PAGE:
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Re: A short defense of shorthands.el (but CL packages are still better)

From: João Távora
Subject: Re: A short defense of shorthands.el (but CL packages are still better)
Date: Sat, 05 Nov 2022 01:09:06 +0000
User-agent: Gnus/5.13 (Gnus v5.13)

Richard Stallman <rms@gnu.org> writes:

> If that's what files x.el and yummy.el contain, 
> I don't think anyone will grep for `xenomorph-foo'.
> The code in yummy.el actually says `x-foo', so that
> is what someone will grep for, and grep will find that in x.el.
> So I don't think this case causes any problem with grep.

As you know, he underlying interned symbol is xenomorph-foo, and that's
the symbol that the at-point documentation system ElDoc shows you in the
echo area, and that's what shows up C-h f.

But I see what you mean: in this particular example, we're lucky enough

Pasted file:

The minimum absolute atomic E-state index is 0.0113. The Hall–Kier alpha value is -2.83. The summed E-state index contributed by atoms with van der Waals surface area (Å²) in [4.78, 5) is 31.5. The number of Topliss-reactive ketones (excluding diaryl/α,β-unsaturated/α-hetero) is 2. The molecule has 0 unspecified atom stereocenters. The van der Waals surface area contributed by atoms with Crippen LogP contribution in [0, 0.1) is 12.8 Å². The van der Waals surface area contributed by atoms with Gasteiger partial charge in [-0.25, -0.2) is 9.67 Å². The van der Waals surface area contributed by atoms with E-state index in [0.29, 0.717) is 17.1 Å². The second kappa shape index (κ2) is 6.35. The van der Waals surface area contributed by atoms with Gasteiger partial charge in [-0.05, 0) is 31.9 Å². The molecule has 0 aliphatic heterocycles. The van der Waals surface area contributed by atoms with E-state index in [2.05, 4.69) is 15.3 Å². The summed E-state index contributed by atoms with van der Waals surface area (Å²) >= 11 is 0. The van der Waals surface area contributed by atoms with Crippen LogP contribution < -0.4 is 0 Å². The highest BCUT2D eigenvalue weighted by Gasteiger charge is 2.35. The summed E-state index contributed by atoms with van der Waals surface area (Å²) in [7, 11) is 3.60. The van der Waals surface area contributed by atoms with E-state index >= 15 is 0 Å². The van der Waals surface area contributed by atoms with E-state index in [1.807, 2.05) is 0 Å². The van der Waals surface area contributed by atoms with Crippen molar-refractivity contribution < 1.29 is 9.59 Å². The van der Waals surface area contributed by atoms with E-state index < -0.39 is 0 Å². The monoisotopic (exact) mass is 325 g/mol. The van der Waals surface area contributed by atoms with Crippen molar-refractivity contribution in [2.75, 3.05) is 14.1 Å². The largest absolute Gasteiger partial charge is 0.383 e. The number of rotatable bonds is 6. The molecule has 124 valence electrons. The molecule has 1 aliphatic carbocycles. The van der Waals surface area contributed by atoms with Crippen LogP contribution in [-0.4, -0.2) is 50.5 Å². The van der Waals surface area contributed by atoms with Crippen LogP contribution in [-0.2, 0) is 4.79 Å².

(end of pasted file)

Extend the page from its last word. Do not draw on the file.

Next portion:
that both yummy.el and x.el define the same shorthand.  So it wasn't a
good example.  But we could have a perfectly reasonable z.el that

   ;; read-symbol-shorthands: (("xeno-" . "xenomorph-"))

And here, xeno-foo now means the very same symbol xenomorph-foo.  And
this "breaks grep".  Not literally, of course just in that it undermines
the user's ability to use grep to know where in source code the Lisp
symbol xenomorph-foo is mentioned.

My point is that this is common to all namespacing systems, across every
language.  Although in different languages and systems we may have
different ways to work around the problem.

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